Interconnection Only Transmission Owners Directly Affected

On May 15, the Federal Energy Regulatory Commission proposed to modify its policy concerning open access and priority rights to capacity for interconnection only transmission facilities. This proposal, if implemented, will reduce regulatory burdens and clarify capacity rights on interconnection facilities for generators and those who wish to interconnect to generator lead lines. Renewable power developers will be most impacted by these new rules.

FERC’s proposal contains three major components:

  1. Blanket Waiver: FERC’s proposal grants blanket waivers to all existing and future entities that are subject to Open Access Transmission Tariff requirements, Open Access Same-Time Information System requirements, and Standard of Conduct requirements solely because they own, control, or operate generator interconnection facilities. This will impact almost all generators whose only transmission asset is a generator lead line.
  2. Open Access and Priority Rights: FERC’s proposal will allow third parties to seek interconnection and transmission service on interconnection facilities subject to the blanket waiver by making a request at FERC. Once a request is made, FERC will then make priority determinations on a case by case basis, using the public interest standard as the basis of establishing third party rights to capacity over those of the incumbent waiver holder.
  3. Safe Harbor: FERC’s proposal provides a five year safe harbor period for rights to capacity on an interconnection facility where the blanket waiver holder can establish a rebuttable presumption that it has definitive plans to use its excess capacity and that it should not be required to expand its facilities. This safe harbor is intended to protect generation developers who plan to construct their facilities in stages and build their generator lead lines with the initial stage of development. Wind power developers will be one group most interested in the safe harbor provisions.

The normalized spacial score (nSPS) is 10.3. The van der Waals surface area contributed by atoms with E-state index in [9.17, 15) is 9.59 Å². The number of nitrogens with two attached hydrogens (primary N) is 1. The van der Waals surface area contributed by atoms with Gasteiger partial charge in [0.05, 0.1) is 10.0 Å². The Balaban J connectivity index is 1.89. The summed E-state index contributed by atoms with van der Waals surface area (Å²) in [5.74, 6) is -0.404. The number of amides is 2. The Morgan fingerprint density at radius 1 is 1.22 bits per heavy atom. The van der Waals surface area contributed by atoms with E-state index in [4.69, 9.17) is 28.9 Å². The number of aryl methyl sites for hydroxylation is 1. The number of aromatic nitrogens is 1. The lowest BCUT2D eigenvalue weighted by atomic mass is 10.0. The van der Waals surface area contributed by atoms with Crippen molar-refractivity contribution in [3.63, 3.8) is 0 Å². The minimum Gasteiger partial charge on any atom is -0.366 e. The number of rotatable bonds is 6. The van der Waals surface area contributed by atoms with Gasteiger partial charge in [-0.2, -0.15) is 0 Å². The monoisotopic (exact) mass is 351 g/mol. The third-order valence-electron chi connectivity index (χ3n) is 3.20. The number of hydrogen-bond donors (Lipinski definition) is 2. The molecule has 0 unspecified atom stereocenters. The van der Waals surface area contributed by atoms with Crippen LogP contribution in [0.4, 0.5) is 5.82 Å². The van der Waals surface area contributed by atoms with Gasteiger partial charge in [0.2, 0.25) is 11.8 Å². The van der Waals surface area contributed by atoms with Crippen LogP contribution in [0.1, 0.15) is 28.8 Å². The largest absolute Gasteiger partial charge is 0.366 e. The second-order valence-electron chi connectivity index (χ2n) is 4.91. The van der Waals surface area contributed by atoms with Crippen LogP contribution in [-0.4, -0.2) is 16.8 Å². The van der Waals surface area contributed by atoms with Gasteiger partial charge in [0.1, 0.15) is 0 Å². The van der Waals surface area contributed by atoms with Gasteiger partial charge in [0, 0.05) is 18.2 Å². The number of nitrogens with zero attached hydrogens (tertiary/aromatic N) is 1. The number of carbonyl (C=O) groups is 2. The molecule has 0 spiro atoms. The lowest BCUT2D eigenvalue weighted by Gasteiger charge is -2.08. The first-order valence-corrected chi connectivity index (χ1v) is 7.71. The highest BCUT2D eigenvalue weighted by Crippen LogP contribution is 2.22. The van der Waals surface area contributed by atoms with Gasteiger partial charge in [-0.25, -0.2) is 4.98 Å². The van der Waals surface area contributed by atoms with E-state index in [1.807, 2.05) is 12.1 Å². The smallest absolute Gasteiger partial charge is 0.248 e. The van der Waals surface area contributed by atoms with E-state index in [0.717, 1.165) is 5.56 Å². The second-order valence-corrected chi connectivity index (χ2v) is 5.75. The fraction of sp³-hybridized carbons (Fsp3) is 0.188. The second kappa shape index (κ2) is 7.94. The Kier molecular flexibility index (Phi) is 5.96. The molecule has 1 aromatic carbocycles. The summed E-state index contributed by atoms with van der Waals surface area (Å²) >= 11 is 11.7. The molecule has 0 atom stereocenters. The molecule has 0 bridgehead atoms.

The blanket waiver of the OATT requirements would be revoked if the transmission line owner ceases to qualify for the waiver or upon a determination by the Commission that it is in the public interest to do so. FERC will consider on a case by case basis requests by entities with OATTs already on file to be subject to the waiver. The blanket waiver would supersede an existing waiver of the OATT. If adopted, this provision will greatly reduce the regulatory burden and cost on generator lead line owners currently subject to the OATT requirements.

In the Notice of Proposed Rulemaking, the Commission recognized that its current policy places a disproportionately heavy burden and high risk on limited asset, interconnection facility owners that may temporarily have excess capacity in the early stages of a project and may never intend to be in the business of providing transmission service. The Commission also noted that interconnection facility owners have been highly successful in establishing priority rights over third parties. It also noted the infrequency of third party requests for transmission services on most such facilities.

Comments will be due in mid-July, subject to the date of publication of the NOPR in the Federal Register.